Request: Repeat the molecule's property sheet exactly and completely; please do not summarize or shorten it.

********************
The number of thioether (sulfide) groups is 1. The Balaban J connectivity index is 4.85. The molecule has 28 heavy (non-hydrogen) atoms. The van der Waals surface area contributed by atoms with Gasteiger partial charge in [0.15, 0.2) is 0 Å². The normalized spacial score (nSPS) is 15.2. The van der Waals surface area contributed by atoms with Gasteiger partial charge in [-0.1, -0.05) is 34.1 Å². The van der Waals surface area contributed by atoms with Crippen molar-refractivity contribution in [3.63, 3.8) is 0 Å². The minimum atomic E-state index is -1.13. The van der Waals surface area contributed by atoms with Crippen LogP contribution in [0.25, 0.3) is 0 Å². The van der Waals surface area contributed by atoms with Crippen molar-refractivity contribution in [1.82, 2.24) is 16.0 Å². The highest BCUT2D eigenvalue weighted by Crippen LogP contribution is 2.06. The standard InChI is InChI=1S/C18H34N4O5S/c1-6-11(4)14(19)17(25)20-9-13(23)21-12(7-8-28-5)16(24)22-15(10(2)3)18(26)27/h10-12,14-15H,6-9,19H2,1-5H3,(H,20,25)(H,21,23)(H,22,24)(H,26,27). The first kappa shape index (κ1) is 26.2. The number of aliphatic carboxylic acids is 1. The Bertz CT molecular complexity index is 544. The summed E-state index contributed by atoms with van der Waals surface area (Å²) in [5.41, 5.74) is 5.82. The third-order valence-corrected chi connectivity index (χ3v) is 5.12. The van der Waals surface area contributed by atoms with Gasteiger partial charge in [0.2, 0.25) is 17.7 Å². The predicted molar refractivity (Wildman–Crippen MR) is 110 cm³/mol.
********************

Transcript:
The number of thioether (sulfide) groups is 1. The Balaban J connectivity index is 4.85. The molecule has 28 heavy (non-hydrogen) atoms. The van der Waals surface area contributed by atoms with Gasteiger partial charge in [0.15, 0.2) is 0 Å². The normalized spacial score (nSPS) is 15.2. The van der Waals surface area contributed by atoms with Gasteiger partial charge in [-0.1, -0.05) is 34.1 Å². The van der Waals surface area contributed by atoms with Crippen molar-refractivity contribution in [3.63, 3.8) is 0 Å². The minimum atomic E-state index is -1.13. The van der Waals surface area contributed by atoms with Crippen LogP contribution in [0.25, 0.3) is 0 Å². The van der Waals surface area contributed by atoms with Crippen molar-refractivity contribution in [1.82, 2.24) is 16.0 Å². The highest BCUT2D eigenvalue weighted by Crippen LogP contribution is 2.06. The standard InChI is InChI=1S/C18H34N4O5S/c1-6-11(4)14(19)17(25)20-9-13(23)21-12(7-8-28-5)16(24)22-15(10(2)3)18(26)27/h10-12,14-15H,6-9,19H2,1-5H3,(H,20,25)(H,21,23)(H,22,24)(H,26,27). The first kappa shape index (κ1) is 26.2. The number of aliphatic carboxylic acids is 1. The Bertz CT molecular complexity index is 544. The summed E-state index contributed by atoms with van der Waals surface area (Å²) in [5.41, 5.74) is 5.82. The third-order valence-corrected chi connectivity index (χ3v) is 5.12. The van der Waals surface area contributed by atoms with Gasteiger partial charge in [0.2, 0.25) is 17.7 Å². The predicted molar refractivity (Wildman–Crippen MR) is 110 cm³/mol.